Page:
Friday, June 16, 2006
Dope on a rope
I don't think I am afraid of heights. I do, however, break into a cold sweat if I think about jumping from them. But just as I encourage other people to face their fears (like tormenting my co-worker who is afraid of clowns with pictures of clowns), I decided years ago to plunge right through my phobia and go bungee jumping.
When I was about six or seven years old, my brothers talked me into going up on the roof of the shed in our backyard and playing paratrooper. The shed was probably only about 8 or 9 feet high, but it seemed like a skyscraper when I was a kid. And jumping off it was terrifying. But my brother Dan was always tormenting me about being a baby. So I jumped. God knows where my mom was. Anyway, I didn't break anything, but it helped ingrain this fear of jumping and falling into my psyche.
I tend to hate amusement park rides that involve plunging, too.
Anyway, maybe it was temporary attack of macho that made me put aside my fears of falling and take up the challenge of a co-worker named Keith to go bungee jumping in a remote town of Washington called Goldbar. The bungee jumping company advertised the jumps in a local newspaper. For weeks it was a running joke between Keith and I about when we were going to go bungee jumping. Finally one day, he called my bluff and made reservations for a Saturday morning. All I could say was, "Bring it on," before I hightailed it to the restroom to void my bladder as the reality of what I had agreed to sunk in.
Now compounding my fear, and I'm not making this up, was an incident that took place two days before our scheduled jump. I was walking to my bus stop in downtown Seattle and noticed several people on the sidewalk were staring up in the sky. I looked up and saw what appeared to be glass falling from the sky near a skyscraper. Moments later what looked like a rag doll came tumbling after the glass. I realized to my horror that it was a body. It struck the sidewalk across the street. Fortunately, my bus arrived at that moment and I boarded in shocked silence at what I'd just seen.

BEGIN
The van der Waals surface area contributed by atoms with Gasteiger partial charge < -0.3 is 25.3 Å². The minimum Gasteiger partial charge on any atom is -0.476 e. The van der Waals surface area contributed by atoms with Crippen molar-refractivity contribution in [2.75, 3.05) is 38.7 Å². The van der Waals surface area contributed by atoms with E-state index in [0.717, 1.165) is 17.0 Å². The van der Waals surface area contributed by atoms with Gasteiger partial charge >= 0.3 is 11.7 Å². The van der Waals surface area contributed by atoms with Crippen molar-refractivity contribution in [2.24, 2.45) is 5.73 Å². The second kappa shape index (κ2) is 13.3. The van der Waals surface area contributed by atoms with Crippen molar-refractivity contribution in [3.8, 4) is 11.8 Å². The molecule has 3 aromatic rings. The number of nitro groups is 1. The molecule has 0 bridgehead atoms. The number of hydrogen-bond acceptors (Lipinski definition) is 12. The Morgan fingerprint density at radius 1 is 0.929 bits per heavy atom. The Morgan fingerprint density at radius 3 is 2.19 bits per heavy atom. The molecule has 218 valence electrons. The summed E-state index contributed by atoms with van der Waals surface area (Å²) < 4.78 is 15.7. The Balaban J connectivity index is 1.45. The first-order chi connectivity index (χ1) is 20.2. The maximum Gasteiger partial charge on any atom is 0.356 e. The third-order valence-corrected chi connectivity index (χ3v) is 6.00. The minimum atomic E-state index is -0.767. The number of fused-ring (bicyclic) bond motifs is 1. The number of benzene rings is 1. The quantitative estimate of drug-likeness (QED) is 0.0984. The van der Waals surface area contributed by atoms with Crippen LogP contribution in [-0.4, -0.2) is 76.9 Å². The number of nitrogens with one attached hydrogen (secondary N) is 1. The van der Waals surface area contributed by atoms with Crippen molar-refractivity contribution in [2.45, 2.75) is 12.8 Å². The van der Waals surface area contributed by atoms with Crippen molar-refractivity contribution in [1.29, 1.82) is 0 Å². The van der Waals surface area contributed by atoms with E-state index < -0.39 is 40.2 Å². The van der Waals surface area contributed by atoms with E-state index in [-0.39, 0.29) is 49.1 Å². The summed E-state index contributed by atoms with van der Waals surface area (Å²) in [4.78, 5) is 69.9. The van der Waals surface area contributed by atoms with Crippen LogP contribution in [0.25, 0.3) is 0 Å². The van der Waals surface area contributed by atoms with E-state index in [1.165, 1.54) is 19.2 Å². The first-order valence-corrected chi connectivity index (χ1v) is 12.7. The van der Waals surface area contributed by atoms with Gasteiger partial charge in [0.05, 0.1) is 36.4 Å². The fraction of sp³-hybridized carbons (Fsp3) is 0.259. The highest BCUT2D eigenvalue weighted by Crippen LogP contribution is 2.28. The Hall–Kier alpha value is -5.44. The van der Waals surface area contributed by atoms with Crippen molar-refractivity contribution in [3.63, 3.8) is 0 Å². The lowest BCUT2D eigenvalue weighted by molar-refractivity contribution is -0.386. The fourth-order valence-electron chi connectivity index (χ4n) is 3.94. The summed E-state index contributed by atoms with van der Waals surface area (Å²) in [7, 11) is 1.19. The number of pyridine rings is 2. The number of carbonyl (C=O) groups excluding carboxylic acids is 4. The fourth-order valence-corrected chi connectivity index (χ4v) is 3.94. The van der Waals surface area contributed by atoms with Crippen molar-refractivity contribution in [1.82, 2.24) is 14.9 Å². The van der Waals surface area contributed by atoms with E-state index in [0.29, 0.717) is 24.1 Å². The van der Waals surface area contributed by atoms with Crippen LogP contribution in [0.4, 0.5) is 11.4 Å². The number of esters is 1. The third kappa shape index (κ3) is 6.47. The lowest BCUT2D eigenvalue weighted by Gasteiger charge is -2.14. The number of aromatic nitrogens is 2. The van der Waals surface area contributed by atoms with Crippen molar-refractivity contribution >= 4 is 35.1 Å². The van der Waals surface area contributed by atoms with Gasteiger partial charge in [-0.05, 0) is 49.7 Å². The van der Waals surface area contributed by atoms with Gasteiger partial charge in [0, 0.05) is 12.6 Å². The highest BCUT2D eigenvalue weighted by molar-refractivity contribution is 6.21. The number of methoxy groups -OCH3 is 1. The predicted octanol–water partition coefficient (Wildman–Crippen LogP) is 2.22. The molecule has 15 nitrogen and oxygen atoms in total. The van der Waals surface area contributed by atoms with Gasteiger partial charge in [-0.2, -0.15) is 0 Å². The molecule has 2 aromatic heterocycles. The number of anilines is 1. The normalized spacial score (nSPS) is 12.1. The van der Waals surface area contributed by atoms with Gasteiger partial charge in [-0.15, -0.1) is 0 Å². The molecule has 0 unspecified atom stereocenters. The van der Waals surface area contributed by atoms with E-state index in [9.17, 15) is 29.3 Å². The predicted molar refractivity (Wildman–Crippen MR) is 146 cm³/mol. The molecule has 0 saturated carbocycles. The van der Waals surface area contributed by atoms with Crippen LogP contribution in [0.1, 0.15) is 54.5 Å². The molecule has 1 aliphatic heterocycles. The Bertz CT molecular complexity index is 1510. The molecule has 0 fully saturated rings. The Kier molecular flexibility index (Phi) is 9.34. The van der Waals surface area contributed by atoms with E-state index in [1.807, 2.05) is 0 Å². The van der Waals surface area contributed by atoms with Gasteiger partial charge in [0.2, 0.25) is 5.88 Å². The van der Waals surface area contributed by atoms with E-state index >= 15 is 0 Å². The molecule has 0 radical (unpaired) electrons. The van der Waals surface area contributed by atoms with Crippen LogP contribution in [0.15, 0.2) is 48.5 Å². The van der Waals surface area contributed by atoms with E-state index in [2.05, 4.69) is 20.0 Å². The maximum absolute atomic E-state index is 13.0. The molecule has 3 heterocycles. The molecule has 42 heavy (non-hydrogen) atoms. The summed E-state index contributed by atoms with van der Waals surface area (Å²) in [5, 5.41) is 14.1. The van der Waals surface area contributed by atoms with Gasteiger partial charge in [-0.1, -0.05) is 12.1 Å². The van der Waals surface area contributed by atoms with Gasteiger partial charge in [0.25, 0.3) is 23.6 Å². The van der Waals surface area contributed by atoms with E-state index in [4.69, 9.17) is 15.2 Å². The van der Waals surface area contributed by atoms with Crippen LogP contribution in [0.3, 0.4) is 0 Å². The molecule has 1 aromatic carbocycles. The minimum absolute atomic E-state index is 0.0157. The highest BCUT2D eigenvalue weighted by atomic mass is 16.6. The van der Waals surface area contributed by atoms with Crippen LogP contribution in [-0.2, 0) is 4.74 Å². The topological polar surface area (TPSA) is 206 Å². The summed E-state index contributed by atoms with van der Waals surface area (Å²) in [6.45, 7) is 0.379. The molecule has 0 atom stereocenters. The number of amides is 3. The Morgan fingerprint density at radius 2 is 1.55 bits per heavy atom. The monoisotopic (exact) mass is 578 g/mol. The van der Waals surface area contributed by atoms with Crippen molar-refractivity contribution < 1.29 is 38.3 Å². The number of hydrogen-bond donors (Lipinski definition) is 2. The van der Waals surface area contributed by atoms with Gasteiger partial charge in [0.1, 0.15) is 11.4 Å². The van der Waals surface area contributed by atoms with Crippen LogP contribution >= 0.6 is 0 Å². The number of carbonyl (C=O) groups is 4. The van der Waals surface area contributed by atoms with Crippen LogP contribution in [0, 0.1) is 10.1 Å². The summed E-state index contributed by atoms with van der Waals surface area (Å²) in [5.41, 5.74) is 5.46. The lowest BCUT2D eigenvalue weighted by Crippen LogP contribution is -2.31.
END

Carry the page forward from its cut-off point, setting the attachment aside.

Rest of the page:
I learned later from a brief article in the newspaper that the body had belonged to a young transient who had broken a window on one of the top floors of the building and jumped. That's all I ever heard of the incident. For months I'd stare up in the sky every time I walked to the bus stop and see in my mind that body tumbling from the sky.
So with that pleasant image in my mind I drove with a group of people the following Saturday to Goldbar to be hoisted by a crane in a cage, high above a pit filled with straw. Several of my friends had come along with still and video cameras to capture the event. Keith and I signed releases saying we wouldn't sue the bungee company if our legs got pulled off and then I agreed to jump first. Keith, wished me luck with a smirk as a guy wearing a dunce cap who worked for the bungee jumping operation wrapped a towel around my ankles and secured the bungee to my legs. He then helped me hop over to the crane platform.
We didn't talk much as the platform rose a daunting distance into the sky. Within seconds it stopped and the man wearing the dunce cap opened a gate and motioned me forward and mumbled,"Count to three and jump." It barely registered, but I knew if I thought about it I wouldn't do it.
I hopped over to open gate and stood at the precipice with my toes hanging over the edge. I didn't look down. Then, instead of jumping, I stepped forward like a man walking the plank and plummeted feet first through the sky. When I hit the end of the bungee, I felt like the business end of a whip being snapped sharply. Then I bounced back into the sky. I was screaming in fear and eventually joy as I bounced, and bounced and bounced. When the bouncing subsided, they lowered me gently to the ground, hanging upside down like a trophy fish.
I was euphoric as I walked to my circle of friends, tugging on my pants that had almost come off during my jump. I ignored the "why did you jump that way" comments and stood with them as my co-worker took his position on the crane platform. When the gate opened for him, he stepped forward, waved and did a perfect swan dive off the platform. I hated him at that moment.
This was about 14 years ago. Every now and then take out the video of my jump and watch myself flop off the platform like a dead fish and crack like a whip as I hit the end of the bungee. I hear my friends on the tape audio gasping and remarking that "that must have hurt" and "he didn't jump, he fell." Then I watch my co-worker's perfect jump with his arrogant wave. Finally, I put the tape away and reflect on the lesson I hope I learned from the whole experience: Pride really does come before a fall, and facing your fears doesn't mean squat if you don't look good doing it.